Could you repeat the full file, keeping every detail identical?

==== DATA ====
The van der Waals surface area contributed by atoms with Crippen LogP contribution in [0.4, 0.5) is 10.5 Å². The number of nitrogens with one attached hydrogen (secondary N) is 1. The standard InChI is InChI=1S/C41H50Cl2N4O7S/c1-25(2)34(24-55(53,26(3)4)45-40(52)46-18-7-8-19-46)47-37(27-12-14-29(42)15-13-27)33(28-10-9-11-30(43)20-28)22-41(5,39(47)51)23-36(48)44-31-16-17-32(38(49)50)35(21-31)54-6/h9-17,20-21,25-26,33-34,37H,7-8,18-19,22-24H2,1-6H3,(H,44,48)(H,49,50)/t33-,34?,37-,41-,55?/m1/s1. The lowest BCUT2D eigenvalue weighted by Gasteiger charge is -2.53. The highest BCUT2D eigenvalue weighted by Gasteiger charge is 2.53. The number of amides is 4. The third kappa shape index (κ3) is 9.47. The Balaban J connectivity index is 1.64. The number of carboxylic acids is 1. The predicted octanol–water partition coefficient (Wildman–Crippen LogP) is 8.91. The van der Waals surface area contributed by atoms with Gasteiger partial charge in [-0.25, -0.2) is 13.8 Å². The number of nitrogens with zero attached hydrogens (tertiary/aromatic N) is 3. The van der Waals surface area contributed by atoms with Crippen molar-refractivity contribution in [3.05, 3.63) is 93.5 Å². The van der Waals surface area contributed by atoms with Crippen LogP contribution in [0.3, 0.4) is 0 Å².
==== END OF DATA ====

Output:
The van der Waals surface area contributed by atoms with Crippen LogP contribution in [0.4, 0.5) is 10.5 Å². The number of nitrogens with one attached hydrogen (secondary N) is 1. The standard InChI is InChI=1S/C41H50Cl2N4O7S/c1-25(2)34(24-55(53,26(3)4)45-40(52)46-18-7-8-19-46)47-37(27-12-14-29(42)15-13-27)33(28-10-9-11-30(43)20-28)22-41(5,39(47)51)23-36(48)44-31-16-17-32(38(49)50)35(21-31)54-6/h9-17,20-21,25-26,33-34,37H,7-8,18-19,22-24H2,1-6H3,(H,44,48)(H,49,50)/t33-,34?,37-,41-,55?/m1/s1. The lowest BCUT2D eigenvalue weighted by Gasteiger charge is -2.53. The highest BCUT2D eigenvalue weighted by Gasteiger charge is 2.53. The number of amides is 4. The third kappa shape index (κ3) is 9.47. The Balaban J connectivity index is 1.64. The number of carboxylic acids is 1. The predicted octanol–water partition coefficient (Wildman–Crippen LogP) is 8.91. The van der Waals surface area contributed by atoms with Gasteiger partial charge in [-0.25, -0.2) is 13.8 Å². The number of nitrogens with zero attached hydrogens (tertiary/aromatic N) is 3. The van der Waals surface area contributed by atoms with Crippen molar-refractivity contribution in [3.05, 3.63) is 93.5 Å². The van der Waals surface area contributed by atoms with Crippen LogP contribution in [0.3, 0.4) is 0 Å².